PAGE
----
e-mail us


History, hope merge as moms march

There were less than a million at the Million Mom March, but also more -- a parade of women that stretches across America and beyond our shores. They were and are protesting against guns, which are matters of life and death, which is where women, to oversimplify, excel. Time will tell whether theirs was a one-day wonder or the beginning of a new politics, but hope did surge briefly May 14.

It’s not always easy to read the signs of the times. The din on television was as loud as on the Mall in Washington. Debate, no doubt, was always so: humans outshouting each other or being outshouted. All too often the loudest voice prevails. But occasionally the still, small voice of reason or inspiration leaps above the noise. It could be heard distinctly that Sunday.

The small voice is all too timid, it could be argued, it’s agenda surprisingly modest: a call for registration of all handguns; the licensing of handgun owners; mandatory safety locks; and thorough background checks before all gun sales. This is small potatoes when the mothers could be asking for the abolition of 90 percent of the country’s guns, which would put us on a par with most of the rest of the world.

Slogans and stale arguments ricochet off every television screen. Guns don’t kill people, people do -- and more of the same. Then there is the old standby of the National Rifle Association: There’s no need for new laws if we would just enforce the laws we have, this chestnut goes. (On the subject of guns, the NRA should get equal time with plumbers, clowns and, let’s say, clergy, but they are presented as one side of the shouting match as if they were half of the population.) The small voice spoke up May 14 and said there are a multitude of rules for the road, but still there’s need to register cars and license drivers, part of the price we pay for living together more safely. But these clichés are only echoes of the cacophony, of the way our fears and animosities fester and result in the shouting and shooting that is the jittery current state of the human race.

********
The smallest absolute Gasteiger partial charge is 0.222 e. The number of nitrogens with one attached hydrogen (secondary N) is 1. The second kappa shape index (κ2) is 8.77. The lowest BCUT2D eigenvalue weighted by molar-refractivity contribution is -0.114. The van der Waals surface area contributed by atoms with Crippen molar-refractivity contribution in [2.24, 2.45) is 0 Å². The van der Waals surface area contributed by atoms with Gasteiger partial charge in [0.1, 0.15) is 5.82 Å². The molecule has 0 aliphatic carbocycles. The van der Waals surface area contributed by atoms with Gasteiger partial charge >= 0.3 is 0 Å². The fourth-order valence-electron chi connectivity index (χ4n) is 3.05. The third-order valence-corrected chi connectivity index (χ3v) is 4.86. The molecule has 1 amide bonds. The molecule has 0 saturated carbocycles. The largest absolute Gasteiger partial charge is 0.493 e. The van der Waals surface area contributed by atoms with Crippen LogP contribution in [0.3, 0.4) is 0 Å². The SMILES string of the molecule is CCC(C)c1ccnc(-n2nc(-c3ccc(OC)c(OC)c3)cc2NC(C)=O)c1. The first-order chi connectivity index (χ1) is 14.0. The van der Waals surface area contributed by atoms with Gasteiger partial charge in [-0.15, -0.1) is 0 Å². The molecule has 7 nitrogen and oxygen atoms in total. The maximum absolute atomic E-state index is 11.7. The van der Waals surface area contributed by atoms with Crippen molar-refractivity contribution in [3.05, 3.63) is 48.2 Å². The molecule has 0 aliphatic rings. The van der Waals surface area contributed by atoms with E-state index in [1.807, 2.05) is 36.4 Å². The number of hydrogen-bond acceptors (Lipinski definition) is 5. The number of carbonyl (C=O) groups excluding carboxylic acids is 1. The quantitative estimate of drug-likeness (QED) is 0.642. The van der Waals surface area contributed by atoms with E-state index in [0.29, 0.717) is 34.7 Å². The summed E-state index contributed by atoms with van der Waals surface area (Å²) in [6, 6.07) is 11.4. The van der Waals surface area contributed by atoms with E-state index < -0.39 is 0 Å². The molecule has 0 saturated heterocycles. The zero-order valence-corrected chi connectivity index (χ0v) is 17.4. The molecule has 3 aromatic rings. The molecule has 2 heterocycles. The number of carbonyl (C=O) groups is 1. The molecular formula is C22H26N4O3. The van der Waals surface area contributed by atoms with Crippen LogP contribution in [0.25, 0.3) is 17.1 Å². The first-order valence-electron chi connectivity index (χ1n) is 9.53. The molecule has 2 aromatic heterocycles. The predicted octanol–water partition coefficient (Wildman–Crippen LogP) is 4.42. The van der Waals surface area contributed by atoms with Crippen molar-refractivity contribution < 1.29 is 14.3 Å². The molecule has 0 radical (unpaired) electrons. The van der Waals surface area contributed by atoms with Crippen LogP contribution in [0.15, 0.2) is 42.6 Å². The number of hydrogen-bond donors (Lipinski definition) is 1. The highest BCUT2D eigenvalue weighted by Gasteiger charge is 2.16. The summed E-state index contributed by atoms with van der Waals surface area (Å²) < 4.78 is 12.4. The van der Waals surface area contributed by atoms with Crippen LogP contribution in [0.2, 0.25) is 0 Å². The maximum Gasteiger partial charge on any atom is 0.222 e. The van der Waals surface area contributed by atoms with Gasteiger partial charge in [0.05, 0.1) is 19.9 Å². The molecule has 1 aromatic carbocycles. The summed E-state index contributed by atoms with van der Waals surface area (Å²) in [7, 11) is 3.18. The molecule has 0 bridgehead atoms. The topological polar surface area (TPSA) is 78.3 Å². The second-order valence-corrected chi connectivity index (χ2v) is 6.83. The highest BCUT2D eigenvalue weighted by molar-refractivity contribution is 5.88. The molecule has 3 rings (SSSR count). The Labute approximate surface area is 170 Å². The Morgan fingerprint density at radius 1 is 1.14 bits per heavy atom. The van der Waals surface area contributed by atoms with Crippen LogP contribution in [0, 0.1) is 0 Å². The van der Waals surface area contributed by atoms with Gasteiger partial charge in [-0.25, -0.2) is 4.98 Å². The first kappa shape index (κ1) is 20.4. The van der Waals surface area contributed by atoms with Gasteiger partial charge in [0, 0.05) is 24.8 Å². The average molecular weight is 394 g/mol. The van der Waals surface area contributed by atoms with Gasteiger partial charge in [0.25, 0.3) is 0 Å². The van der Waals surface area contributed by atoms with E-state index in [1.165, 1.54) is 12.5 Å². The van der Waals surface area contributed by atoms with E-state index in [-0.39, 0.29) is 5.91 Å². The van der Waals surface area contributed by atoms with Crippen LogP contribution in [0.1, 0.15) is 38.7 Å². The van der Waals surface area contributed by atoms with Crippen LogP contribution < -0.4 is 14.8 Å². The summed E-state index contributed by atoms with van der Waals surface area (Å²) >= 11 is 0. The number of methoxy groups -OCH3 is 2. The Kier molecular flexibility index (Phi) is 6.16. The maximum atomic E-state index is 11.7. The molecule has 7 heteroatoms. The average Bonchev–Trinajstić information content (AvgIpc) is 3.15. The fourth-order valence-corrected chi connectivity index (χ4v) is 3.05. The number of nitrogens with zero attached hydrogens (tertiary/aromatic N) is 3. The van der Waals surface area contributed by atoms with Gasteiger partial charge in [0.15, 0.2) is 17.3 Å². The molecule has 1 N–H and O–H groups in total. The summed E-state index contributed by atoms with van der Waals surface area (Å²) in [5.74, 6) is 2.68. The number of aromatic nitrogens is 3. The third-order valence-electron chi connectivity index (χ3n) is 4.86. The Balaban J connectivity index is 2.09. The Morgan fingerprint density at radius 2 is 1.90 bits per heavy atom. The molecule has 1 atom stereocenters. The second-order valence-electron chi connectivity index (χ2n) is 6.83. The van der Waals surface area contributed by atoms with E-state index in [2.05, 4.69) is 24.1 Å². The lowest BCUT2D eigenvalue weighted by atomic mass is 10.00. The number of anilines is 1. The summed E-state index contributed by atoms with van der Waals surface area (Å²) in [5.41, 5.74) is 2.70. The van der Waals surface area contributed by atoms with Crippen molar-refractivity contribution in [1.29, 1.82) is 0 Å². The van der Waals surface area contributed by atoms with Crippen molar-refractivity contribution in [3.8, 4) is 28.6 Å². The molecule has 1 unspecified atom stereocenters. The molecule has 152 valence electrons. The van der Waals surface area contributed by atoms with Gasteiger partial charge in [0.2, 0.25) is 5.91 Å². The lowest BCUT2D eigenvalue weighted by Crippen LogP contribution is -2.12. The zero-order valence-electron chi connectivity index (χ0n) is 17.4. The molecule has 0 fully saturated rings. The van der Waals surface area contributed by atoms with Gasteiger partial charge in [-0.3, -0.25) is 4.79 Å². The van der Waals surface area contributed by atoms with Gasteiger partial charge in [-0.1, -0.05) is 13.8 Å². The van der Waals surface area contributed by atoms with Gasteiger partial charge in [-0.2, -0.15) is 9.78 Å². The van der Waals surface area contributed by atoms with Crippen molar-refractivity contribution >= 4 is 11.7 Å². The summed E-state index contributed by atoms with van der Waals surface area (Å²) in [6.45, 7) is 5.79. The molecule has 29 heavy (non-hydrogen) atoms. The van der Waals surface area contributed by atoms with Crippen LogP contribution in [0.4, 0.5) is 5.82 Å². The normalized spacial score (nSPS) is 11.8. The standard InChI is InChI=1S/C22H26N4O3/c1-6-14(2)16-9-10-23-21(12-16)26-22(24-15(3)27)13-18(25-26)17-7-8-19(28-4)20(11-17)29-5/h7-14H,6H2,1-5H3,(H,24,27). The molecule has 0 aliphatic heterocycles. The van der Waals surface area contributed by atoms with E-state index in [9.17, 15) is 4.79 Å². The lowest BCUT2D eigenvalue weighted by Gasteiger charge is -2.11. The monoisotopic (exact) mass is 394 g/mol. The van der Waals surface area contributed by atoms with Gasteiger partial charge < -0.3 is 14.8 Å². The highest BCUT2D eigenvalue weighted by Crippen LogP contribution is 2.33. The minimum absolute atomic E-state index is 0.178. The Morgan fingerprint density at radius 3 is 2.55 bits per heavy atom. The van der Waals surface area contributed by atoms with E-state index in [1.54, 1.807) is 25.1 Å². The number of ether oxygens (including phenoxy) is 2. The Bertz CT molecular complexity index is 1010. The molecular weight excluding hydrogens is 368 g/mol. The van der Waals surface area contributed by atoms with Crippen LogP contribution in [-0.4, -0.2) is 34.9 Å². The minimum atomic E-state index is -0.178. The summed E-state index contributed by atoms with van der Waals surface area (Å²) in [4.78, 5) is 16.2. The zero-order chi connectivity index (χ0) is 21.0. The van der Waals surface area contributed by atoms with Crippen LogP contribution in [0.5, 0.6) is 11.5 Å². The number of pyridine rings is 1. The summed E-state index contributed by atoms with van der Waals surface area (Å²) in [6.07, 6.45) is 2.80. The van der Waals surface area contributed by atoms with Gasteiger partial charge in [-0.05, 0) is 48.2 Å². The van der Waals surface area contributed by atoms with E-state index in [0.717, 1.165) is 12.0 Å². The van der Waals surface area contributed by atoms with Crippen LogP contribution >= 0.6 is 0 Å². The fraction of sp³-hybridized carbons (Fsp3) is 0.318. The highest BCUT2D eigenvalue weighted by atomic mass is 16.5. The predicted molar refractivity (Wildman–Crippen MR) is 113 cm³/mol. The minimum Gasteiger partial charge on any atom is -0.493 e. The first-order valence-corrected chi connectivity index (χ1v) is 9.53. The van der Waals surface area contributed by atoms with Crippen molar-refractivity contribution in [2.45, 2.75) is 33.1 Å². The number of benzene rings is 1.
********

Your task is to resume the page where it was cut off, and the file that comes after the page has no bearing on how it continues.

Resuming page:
All the small voices became for a day a big voice and scared the hell out of the NRA, which referred to the march as “a political agenda masquerading as motherhood.” This mothers’ march is not the first or the last march. History is full of such memorable occasions. Many of these outings become history petrified on the spot. Some, however, go marching on, and the ideas behind them grow legs -- the ideas whose time has come.

It’s a small hope in the real world: that commonsense might prevail and the guns get put away, and that the country in time might become a great national gun museum. Yet the small voice says a day will surely come when we as a race will look back and see with astonishment how insane our situation was, how utterly, incredibly stupid. If that day fails to come, God help us.

National Catholic Reporter, May 26, 2000